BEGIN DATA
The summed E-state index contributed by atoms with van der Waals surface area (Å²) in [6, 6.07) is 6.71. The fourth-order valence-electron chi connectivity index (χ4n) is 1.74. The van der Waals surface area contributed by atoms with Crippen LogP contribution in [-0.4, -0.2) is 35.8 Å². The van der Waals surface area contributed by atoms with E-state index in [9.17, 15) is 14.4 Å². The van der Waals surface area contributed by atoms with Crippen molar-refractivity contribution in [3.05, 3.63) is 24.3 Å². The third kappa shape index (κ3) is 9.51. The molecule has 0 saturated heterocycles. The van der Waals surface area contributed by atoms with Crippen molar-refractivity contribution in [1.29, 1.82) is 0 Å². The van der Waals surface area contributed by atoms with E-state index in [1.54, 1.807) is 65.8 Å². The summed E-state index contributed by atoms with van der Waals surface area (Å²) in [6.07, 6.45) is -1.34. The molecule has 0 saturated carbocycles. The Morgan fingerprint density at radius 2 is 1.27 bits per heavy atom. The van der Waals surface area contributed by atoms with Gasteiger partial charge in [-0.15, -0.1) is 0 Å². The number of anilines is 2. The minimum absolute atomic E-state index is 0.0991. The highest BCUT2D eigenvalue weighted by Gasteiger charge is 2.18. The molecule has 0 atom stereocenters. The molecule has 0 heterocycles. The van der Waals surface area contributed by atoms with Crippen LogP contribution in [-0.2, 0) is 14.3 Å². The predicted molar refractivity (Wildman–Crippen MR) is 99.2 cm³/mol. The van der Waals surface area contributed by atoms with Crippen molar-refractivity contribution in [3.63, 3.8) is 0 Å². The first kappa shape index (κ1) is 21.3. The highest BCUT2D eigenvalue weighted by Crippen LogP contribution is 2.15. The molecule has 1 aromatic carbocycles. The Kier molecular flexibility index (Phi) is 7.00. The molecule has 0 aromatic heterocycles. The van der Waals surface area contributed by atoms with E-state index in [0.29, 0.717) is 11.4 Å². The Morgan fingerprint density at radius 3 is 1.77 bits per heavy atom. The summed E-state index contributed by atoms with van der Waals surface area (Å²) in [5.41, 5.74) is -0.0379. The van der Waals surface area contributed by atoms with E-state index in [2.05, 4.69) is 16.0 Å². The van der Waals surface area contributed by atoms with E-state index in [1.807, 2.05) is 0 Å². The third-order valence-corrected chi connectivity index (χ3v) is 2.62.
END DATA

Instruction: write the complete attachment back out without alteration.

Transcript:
The summed E-state index contributed by atoms with van der Waals surface area (Å²) in [6, 6.07) is 6.71. The fourth-order valence-electron chi connectivity index (χ4n) is 1.74. The van der Waals surface area contributed by atoms with Crippen LogP contribution in [-0.4, -0.2) is 35.8 Å². The van der Waals surface area contributed by atoms with E-state index in [9.17, 15) is 14.4 Å². The van der Waals surface area contributed by atoms with Crippen molar-refractivity contribution in [3.05, 3.63) is 24.3 Å². The third kappa shape index (κ3) is 9.51. The molecule has 0 saturated heterocycles. The van der Waals surface area contributed by atoms with Crippen molar-refractivity contribution in [1.29, 1.82) is 0 Å². The van der Waals surface area contributed by atoms with E-state index in [1.54, 1.807) is 65.8 Å². The summed E-state index contributed by atoms with van der Waals surface area (Å²) in [6.07, 6.45) is -1.34. The molecule has 0 saturated carbocycles. The Morgan fingerprint density at radius 2 is 1.27 bits per heavy atom. The van der Waals surface area contributed by atoms with Gasteiger partial charge in [-0.15, -0.1) is 0 Å². The number of anilines is 2. The minimum absolute atomic E-state index is 0.0991. The highest BCUT2D eigenvalue weighted by Gasteiger charge is 2.18. The molecule has 0 atom stereocenters. The molecule has 0 heterocycles. The van der Waals surface area contributed by atoms with Crippen LogP contribution in [-0.2, 0) is 14.3 Å². The predicted molar refractivity (Wildman–Crippen MR) is 99.2 cm³/mol. The van der Waals surface area contributed by atoms with Crippen molar-refractivity contribution in [3.63, 3.8) is 0 Å². The first kappa shape index (κ1) is 21.3. The highest BCUT2D eigenvalue weighted by Crippen LogP contribution is 2.15. The molecule has 1 aromatic carbocycles. The Kier molecular flexibility index (Phi) is 7.00. The molecule has 0 aromatic heterocycles. The van der Waals surface area contributed by atoms with E-state index in [0.29, 0.717) is 11.4 Å². The Morgan fingerprint density at radius 3 is 1.77 bits per heavy atom. The summed E-state index contributed by atoms with van der Waals surface area (Å²) in [5.41, 5.74) is -0.0379. The van der Waals surface area contributed by atoms with E-state index in [2.05, 4.69) is 16.0 Å². The van der Waals surface area contributed by atoms with E-state index in [1.807, 2.05) is 0 Å². The third-order valence-corrected chi connectivity index (χ3v) is 2.62.